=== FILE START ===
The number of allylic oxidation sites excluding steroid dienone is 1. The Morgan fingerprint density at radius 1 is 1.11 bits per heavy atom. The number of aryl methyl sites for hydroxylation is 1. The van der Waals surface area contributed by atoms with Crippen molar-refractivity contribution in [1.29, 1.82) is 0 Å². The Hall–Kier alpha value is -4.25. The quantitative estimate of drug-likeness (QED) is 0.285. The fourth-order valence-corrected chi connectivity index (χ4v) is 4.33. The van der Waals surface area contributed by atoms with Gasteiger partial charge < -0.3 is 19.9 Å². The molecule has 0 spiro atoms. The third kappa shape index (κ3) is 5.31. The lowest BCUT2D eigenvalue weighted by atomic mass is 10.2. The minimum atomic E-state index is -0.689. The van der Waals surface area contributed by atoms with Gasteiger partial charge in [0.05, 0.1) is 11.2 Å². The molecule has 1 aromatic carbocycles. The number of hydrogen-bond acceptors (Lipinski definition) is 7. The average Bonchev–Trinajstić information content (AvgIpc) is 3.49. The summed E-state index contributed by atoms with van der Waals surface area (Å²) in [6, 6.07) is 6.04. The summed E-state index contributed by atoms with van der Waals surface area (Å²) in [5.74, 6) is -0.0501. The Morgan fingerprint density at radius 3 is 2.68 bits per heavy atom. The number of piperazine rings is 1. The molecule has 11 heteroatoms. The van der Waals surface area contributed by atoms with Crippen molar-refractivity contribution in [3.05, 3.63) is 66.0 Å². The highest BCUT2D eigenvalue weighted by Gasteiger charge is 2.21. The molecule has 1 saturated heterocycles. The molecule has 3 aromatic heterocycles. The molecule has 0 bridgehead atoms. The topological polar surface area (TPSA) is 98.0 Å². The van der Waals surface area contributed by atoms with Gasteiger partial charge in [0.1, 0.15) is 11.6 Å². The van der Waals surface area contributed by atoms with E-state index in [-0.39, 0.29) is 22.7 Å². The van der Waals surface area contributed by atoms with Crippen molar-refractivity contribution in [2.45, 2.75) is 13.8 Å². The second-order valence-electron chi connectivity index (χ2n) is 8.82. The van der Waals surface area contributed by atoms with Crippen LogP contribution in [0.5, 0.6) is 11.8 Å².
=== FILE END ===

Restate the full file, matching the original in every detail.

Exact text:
The number of allylic oxidation sites excluding steroid dienone is 1. The Morgan fingerprint density at radius 1 is 1.11 bits per heavy atom. The number of aryl methyl sites for hydroxylation is 1. The van der Waals surface area contributed by atoms with Crippen molar-refractivity contribution in [1.29, 1.82) is 0 Å². The Hall–Kier alpha value is -4.25. The quantitative estimate of drug-likeness (QED) is 0.285. The fourth-order valence-corrected chi connectivity index (χ4v) is 4.33. The van der Waals surface area contributed by atoms with Gasteiger partial charge < -0.3 is 19.9 Å². The molecule has 0 spiro atoms. The third kappa shape index (κ3) is 5.31. The lowest BCUT2D eigenvalue weighted by atomic mass is 10.2. The minimum atomic E-state index is -0.689. The van der Waals surface area contributed by atoms with Gasteiger partial charge in [0.05, 0.1) is 11.2 Å². The molecule has 1 aromatic carbocycles. The number of hydrogen-bond acceptors (Lipinski definition) is 7. The average Bonchev–Trinajstić information content (AvgIpc) is 3.49. The summed E-state index contributed by atoms with van der Waals surface area (Å²) in [6, 6.07) is 6.04. The summed E-state index contributed by atoms with van der Waals surface area (Å²) in [5.74, 6) is -0.0501. The Morgan fingerprint density at radius 3 is 2.68 bits per heavy atom. The number of piperazine rings is 1. The molecule has 11 heteroatoms. The van der Waals surface area contributed by atoms with Crippen molar-refractivity contribution in [3.05, 3.63) is 66.0 Å². The highest BCUT2D eigenvalue weighted by Gasteiger charge is 2.21. The molecule has 1 saturated heterocycles. The molecule has 3 aromatic heterocycles. The molecule has 0 bridgehead atoms. The topological polar surface area (TPSA) is 98.0 Å². The van der Waals surface area contributed by atoms with Gasteiger partial charge in [0.1, 0.15) is 11.6 Å². The van der Waals surface area contributed by atoms with E-state index in [-0.39, 0.29) is 22.7 Å². The van der Waals surface area contributed by atoms with Crippen molar-refractivity contribution in [2.45, 2.75) is 13.8 Å². The second-order valence-electron chi connectivity index (χ2n) is 8.82. The van der Waals surface area contributed by atoms with Crippen LogP contribution in [0.5, 0.6) is 11.8 Å².